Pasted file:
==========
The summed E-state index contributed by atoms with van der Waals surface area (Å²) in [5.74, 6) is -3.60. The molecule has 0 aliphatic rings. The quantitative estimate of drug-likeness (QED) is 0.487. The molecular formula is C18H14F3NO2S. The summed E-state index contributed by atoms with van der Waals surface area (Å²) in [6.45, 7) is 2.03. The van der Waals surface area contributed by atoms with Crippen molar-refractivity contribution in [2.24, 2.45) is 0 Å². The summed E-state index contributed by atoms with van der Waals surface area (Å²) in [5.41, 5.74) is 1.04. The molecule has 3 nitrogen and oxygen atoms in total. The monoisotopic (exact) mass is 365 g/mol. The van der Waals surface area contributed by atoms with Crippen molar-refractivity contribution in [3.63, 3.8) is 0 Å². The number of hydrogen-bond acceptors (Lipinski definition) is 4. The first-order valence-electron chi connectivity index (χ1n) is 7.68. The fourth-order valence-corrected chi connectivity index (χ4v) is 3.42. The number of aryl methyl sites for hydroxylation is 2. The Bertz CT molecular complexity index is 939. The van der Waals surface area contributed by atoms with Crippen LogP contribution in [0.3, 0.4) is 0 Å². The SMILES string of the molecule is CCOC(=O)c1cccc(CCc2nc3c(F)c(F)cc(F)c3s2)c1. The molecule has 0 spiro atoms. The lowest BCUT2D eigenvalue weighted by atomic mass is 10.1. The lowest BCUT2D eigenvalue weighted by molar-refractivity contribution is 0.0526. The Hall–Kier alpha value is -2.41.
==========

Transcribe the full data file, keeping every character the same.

The summed E-state index contributed by atoms with van der Waals surface area (Å²) in [5.74, 6) is -3.60. The molecule has 0 aliphatic rings. The quantitative estimate of drug-likeness (QED) is 0.487. The molecular formula is C18H14F3NO2S. The summed E-state index contributed by atoms with van der Waals surface area (Å²) in [6.45, 7) is 2.03. The van der Waals surface area contributed by atoms with Crippen molar-refractivity contribution in [2.24, 2.45) is 0 Å². The summed E-state index contributed by atoms with van der Waals surface area (Å²) in [5.41, 5.74) is 1.04. The molecule has 3 nitrogen and oxygen atoms in total. The monoisotopic (exact) mass is 365 g/mol. The van der Waals surface area contributed by atoms with Crippen molar-refractivity contribution in [3.63, 3.8) is 0 Å². The number of hydrogen-bond acceptors (Lipinski definition) is 4. The first-order valence-electron chi connectivity index (χ1n) is 7.68. The fourth-order valence-corrected chi connectivity index (χ4v) is 3.42. The number of aryl methyl sites for hydroxylation is 2. The Bertz CT molecular complexity index is 939. The van der Waals surface area contributed by atoms with Crippen LogP contribution in [0.3, 0.4) is 0 Å². The SMILES string of the molecule is CCOC(=O)c1cccc(CCc2nc3c(F)c(F)cc(F)c3s2)c1. The molecule has 0 spiro atoms. The lowest BCUT2D eigenvalue weighted by atomic mass is 10.1. The lowest BCUT2D eigenvalue weighted by molar-refractivity contribution is 0.0526. The Hall–Kier alpha value is -2.41.